Chapman became available after the Reds' deal with the Los Angeles Dodgers fell through during baseball's winter meetings three weeks ago when it was learned Florida police investigated an accusation of domestic violence involving the Cuban left-hander.
Major League Baseball is currently investigating and Chapman could face suspension under the league's new domestic violence policy.
''We felt this was an opportunity to add a big arm to our bullpen, even though there are some things that are unresolved,'' Yankees general manager Brian Cashman said in a conference call. ''And we will respect that process as it plays out.''
Cashman said the Yankees have had interest in Chapman for several years, but a deal only became affordable when the price for the reliever dropped after the report was made public.
New York was able to protect its top minor leaguers in the deal, sending right-handers Caleb Cotham and Rookie Davis and infielders Eric Jagielo and Tony Renda to Cincinnati. Jagielo was New York's No. 1 pick in 2013 (26th overall).
The Yankees will have to wait to set up their enviable bullpen of Chapman, Andrew Miller and Dellin Betances until the investigation is done.
MLB has indicated it will take as long as it needs to thoroughly vet the matter. The league is also investigating domestic violence incidents involving Colorado's Jose Reyes and the Dodgers' Yasiel Puig.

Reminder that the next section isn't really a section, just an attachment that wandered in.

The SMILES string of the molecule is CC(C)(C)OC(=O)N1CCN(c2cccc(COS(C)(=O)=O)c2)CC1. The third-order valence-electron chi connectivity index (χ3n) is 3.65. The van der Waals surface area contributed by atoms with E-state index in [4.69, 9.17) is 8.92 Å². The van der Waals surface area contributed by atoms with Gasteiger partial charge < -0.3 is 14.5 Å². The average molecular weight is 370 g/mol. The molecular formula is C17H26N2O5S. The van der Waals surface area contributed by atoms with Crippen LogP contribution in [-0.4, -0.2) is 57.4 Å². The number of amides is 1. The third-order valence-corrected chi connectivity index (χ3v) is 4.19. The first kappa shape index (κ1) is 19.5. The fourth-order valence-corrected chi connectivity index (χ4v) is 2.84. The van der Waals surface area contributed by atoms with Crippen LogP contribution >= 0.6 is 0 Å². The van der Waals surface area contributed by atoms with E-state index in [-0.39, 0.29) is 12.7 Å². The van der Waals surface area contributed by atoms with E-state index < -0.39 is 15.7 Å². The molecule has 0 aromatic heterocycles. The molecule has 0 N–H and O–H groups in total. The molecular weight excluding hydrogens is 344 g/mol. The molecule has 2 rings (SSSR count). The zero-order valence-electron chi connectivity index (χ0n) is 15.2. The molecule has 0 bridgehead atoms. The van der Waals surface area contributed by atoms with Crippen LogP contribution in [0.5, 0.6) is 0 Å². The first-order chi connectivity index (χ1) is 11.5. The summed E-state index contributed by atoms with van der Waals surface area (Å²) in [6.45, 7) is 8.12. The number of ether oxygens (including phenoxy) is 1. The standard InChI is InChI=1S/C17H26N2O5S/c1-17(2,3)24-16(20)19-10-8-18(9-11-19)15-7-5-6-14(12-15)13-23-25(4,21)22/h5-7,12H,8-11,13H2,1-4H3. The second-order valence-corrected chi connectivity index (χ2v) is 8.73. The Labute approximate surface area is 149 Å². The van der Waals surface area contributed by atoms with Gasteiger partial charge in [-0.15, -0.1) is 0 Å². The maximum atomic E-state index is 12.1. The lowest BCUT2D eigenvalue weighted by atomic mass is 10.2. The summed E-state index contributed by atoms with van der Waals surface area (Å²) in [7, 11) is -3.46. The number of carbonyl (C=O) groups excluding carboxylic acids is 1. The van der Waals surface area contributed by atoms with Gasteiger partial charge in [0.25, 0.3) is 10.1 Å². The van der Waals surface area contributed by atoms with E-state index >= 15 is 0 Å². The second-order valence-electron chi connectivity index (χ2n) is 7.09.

Davie, Florida, police said there was ''insufficient evidence'' to charge Chapman in the disturbance between the pitcher and his girlfriend at his South Florida home. The Davie Police Department report listed the Oct. 30 matter as closed.
But after the report's release earlier in the month, state prosecutors said they were examining the possibility of criminal charges.
''Certainly there are some serious issues here that are in play,'' Cashman said. ''I acknowledge that's an area clearly of concern and I think it certainly is reflective of some of the acquisition price and there's risk, and I understand that.''
Chapman gives the Yankees the top three relievers by strikeouts and strikeouts per nine innings in the majors. Miller had 36 saves in his first year with New York and Betances made his second straight All-Star team as the setup man.
There was talk earlier in the offseason that the Yankees were looking to possibly move Miller for a starting pitcher, but Cashman is intent on keeping all three relievers as a ''real force at the back of our bullpen.''
''I'm sure we'll get a lot of interesting calls between now and whenever,'' Cashman said of potential trade offers.
Miller is entering the second year of a four-year, $36 million deal.
A 27-year-old left-hander, Chapman is eligible for free agency after next year's World Series. But that could be pushed back until after the 2017 season if he is suspended by MLB without pay for more than 45 days, giving the Yankees an extra year of control over one of baseball's best relievers.
After defecting from Cuba in 2009, Chapman spent the past six seasons with the Reds and saved 146 games in 164 chances. He had a 1.63 ERA this year, when he struck out 116 in 66 1-3 innings. Betances struck out a league-best 131 and Miller fanned 100.
Chapman threw the 62 fastest pitches in the big leagues this year, ranging from 103.92 mph to 102.36 mph, according to MLB's Statcast computer system.
He was an All-Star in each of the past four seasons, and Chapman, who is arbitration eligible, is certain to earn a big payday this offseason.
With the Reds undergoing a major retooling after a 98-loss season, Chapman joined Cincinnati stars Johnny Cueto, Todd Frazier and Mike Leake who have all been dealt since July. The club also appears to be looking to move Brandon Phillips.